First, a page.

The Biggest Mistakes To Avoid When Cleaning Your Closet

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Although you might put it off, there comes a time when you really do need to clean and organize your closet. When you finally get around to tackling this project, you'll want to avoid mistakes that prevent you from making the most of your time and effort. Think of your closet-cleaning endeavor as a step-by-step process that produces a positive end result. But, if you fail to complete some of the steps, the result may be less than desirable.

For example, you might have trouble with sorting and dividing your clothing into categories, or you might inadvertently hang onto items that don't fit or that show signs of wear and damage. Common mistakes like these can sabotage your efforts and cause you to waste time in your closet-cleaning project. We've identified nine mistakes to avoid when cleaning your closet. Read on to discover how to turn these mistakes around and achieve a clean, organized, and inspiring place to get dressed for your day.

You don't begin your closet clean-out project with a definite plan

Like any project around the house, you'll be more successful with your closet clean-out if you approach it with a definite plan in mind. First, set aside a block of time for cleaning your closet. Then, gather the cleaning supplies and organizational tools you'll need for the job. These include clothing hangers, garment bags, and containers like clear, plastic bins. Next, you'll want to create organizational goals, such as eliminating all clothing that no longer fits you or donating duplicate items that you don't need.

Finally, it's a good idea to make an action plan for how you'll handle each of the items that you purge from your closet. If you have new or like-new clothing that you'll never wear again, you could sell the items on a resale website like Poshmark, ThredUP, or Mercari. As an alternative, you could take them to a local consignment shop. Before you begin the closet cleaning project, do some research and figure out where and how you'll sell the good-quality pieces that you no longer need or want. Similarly, you might investigate charitable organizations in your community that will accept donations of gently-used clothing and accessories. Select a charity that aligns with your values and make a definite plan to deliver your donated items immediately after you complete the closet cleaning.

You don't take everything out of the closet at the beginning of the project

If you make the mistake of leaving everything in your closet while you try to sort through the jumble, you may be doomed for failure from the start. Instead, you'll be more successful if you remove every item and work with the clean slate of an empty space. Gather up all of the clothing pieces, shoes, accessories, and miscellaneous stuff. Pile everything in one area, like on a bed, or any other clean spot from which you can work. When the closet is completely empty, you'll gain a visual idea of how you can use the space creatively to maximize your storage options. Additionally, you'll be able to determine how many items you can reasonably put back into the closet at the end of the project. 

With everything out of the closet, you get the rare opportunity to begin assessing your clothing and accessory choices. Simply seeing it all laid out in a pile, you may start to realize that you don't need or want some of the items you've been holding on to. Emptying the closet shifts your perspective to evaluate your wardrobe in a new light. The simple act of observing your belongings in a different setting can motivate you to make decisions about what you want to keep and what you can relinquish to resale, charitable donations, or the trash bin.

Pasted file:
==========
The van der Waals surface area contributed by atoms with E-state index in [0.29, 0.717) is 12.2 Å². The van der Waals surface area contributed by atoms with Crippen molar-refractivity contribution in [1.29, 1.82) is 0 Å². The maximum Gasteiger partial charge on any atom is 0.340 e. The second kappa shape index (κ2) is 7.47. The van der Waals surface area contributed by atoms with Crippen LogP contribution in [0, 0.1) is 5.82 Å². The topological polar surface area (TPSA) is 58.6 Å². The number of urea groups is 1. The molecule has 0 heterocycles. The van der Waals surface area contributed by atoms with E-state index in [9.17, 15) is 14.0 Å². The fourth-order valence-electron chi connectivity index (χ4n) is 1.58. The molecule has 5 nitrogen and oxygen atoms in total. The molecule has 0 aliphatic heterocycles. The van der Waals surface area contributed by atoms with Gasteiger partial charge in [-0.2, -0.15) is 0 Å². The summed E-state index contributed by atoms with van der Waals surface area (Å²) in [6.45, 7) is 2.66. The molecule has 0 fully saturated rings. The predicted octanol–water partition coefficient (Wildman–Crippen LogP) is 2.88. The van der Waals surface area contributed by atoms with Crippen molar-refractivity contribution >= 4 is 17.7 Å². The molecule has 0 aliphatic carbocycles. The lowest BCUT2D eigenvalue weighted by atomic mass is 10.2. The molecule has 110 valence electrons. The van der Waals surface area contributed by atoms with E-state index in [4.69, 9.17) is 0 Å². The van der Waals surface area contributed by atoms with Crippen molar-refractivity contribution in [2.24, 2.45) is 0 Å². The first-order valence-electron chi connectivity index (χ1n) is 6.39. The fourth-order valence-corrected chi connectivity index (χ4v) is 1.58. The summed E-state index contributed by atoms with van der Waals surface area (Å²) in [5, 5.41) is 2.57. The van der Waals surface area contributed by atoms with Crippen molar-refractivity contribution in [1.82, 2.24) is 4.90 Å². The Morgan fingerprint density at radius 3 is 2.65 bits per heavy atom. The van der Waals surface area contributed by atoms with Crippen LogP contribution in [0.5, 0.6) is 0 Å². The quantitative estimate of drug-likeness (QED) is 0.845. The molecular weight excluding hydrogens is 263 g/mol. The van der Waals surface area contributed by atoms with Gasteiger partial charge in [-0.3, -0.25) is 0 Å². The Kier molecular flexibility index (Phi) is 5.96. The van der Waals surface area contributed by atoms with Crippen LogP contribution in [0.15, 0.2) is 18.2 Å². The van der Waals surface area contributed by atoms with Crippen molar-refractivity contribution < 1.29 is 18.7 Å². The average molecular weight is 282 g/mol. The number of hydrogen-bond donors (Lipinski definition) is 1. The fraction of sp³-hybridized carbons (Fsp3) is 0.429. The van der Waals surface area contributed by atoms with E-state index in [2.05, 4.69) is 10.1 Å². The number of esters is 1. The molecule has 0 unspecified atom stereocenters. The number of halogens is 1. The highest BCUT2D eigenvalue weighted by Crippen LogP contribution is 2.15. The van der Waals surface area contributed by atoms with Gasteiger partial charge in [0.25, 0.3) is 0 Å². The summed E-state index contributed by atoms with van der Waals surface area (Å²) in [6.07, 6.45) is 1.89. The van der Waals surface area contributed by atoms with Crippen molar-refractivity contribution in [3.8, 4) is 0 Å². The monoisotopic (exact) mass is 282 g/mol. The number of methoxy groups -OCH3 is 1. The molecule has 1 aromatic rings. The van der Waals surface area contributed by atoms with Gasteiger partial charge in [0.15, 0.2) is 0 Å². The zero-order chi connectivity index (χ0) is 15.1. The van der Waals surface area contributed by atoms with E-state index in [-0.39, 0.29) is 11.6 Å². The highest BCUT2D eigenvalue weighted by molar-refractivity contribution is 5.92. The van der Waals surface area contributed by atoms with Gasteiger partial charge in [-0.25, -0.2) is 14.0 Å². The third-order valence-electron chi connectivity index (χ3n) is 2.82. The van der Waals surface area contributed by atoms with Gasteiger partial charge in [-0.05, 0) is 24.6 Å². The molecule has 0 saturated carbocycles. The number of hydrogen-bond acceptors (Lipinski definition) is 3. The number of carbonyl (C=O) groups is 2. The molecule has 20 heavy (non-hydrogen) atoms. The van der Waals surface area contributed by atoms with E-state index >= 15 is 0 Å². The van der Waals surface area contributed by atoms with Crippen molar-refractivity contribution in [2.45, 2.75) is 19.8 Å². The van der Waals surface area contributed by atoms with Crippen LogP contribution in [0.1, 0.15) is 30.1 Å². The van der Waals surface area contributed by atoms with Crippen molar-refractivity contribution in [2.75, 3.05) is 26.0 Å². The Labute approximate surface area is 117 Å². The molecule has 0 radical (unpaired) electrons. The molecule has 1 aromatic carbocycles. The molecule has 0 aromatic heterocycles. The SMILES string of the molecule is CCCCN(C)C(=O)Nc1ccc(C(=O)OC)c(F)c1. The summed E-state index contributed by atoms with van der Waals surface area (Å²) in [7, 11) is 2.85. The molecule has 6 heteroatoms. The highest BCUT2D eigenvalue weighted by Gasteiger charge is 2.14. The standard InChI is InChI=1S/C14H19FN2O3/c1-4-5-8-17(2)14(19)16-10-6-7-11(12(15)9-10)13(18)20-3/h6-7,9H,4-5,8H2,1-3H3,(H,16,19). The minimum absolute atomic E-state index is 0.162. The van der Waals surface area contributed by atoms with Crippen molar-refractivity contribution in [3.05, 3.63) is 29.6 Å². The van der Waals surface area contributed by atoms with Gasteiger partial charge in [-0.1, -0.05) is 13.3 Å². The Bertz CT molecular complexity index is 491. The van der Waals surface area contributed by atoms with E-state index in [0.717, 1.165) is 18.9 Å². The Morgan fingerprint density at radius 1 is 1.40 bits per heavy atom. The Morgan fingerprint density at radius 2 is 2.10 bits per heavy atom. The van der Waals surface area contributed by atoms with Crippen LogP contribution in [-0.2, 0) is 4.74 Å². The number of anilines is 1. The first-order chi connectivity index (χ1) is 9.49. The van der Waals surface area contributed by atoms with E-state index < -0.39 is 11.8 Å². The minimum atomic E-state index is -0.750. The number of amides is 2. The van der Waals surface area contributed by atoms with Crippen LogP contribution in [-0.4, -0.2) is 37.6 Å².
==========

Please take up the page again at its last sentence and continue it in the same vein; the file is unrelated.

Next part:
You skip over the step of deep-cleaning the surfaces in your closet while it's empty

Although we rarely think about it, our closets do gather dust, and dirt builds up in those tucked-away corners. That's why it's crucial to include a deep cleaning of all surfaces in your closet clean-out plan. While your clothing and other items are lying in a pile away from their usual home, you have the perfect opportunity to accomplish this chore. Deep cleaning your closet not only makes it a more pleasant place to store your belongings, it can lead to a healthier environment for your family. Dusty conditions in your home may trigger allergies and asthma in some occupants. Tiny insects like silverfish and dust mites can proliferate in closets that don't get an occasional deep cleaning. These little bugs ruin your belongings by feeding on fabric and paper materials. Additionally, they trigger allergic reactions in humans.

While your closet is completely empty, you can start the deep cleaning task by vacuuming and dusting to remove loose, surface dirt and debris. Then, wipe down the shelves, rods, walls, and light fixtures with a microfiber cloth and a multi-purpose cleaning spray or liquid cleaner in a bucket of water. Next, thoroughly clean the carpet or flooring. If you detect unpleasant odors, spread a dusting of baking soda on the carpet, allowing it to sit for 15 minutes before vacuuming. After you finish the deep cleaning, leave the closet door open so that the small space can air out. 

You don't try on your clothes and shoes to make decisions about what to keep

Once you've removed all the items from your closet and cleaned all the surfaces, it's time to decide which pieces you'll return to the closet for continued use. Don't make the mistake of simply grabbing stuff and cramming it back in. Instead, take the time to try on each item and carefully consider whether you should keep it, throw it away, or pass it along to someone else. This is especially true of clothing and shoes that you haven't worn in awhile.

The try-on process is best achieved in front of a full-length mirror. Carefully inspect how the clothing looks on you from front and back views, checking for proper fit. If a garment is too tight, too small, or poses problems due to a cut or design that doesn't suit your body type, it's a sure sign to get rid of it. On the other hand, if an item is too long or too large, it may benefit from an easy fix, like hemming or professional tailoring. After checking each piece for proper fit, make an assessment of whether you like the style. If it's outdated or does not fit your current lifestyle, it can go. While you're trying on the garments, check each item for stains and faults like ripped seams or loose buttons. Take care of these problems before you return the clothes to your closet.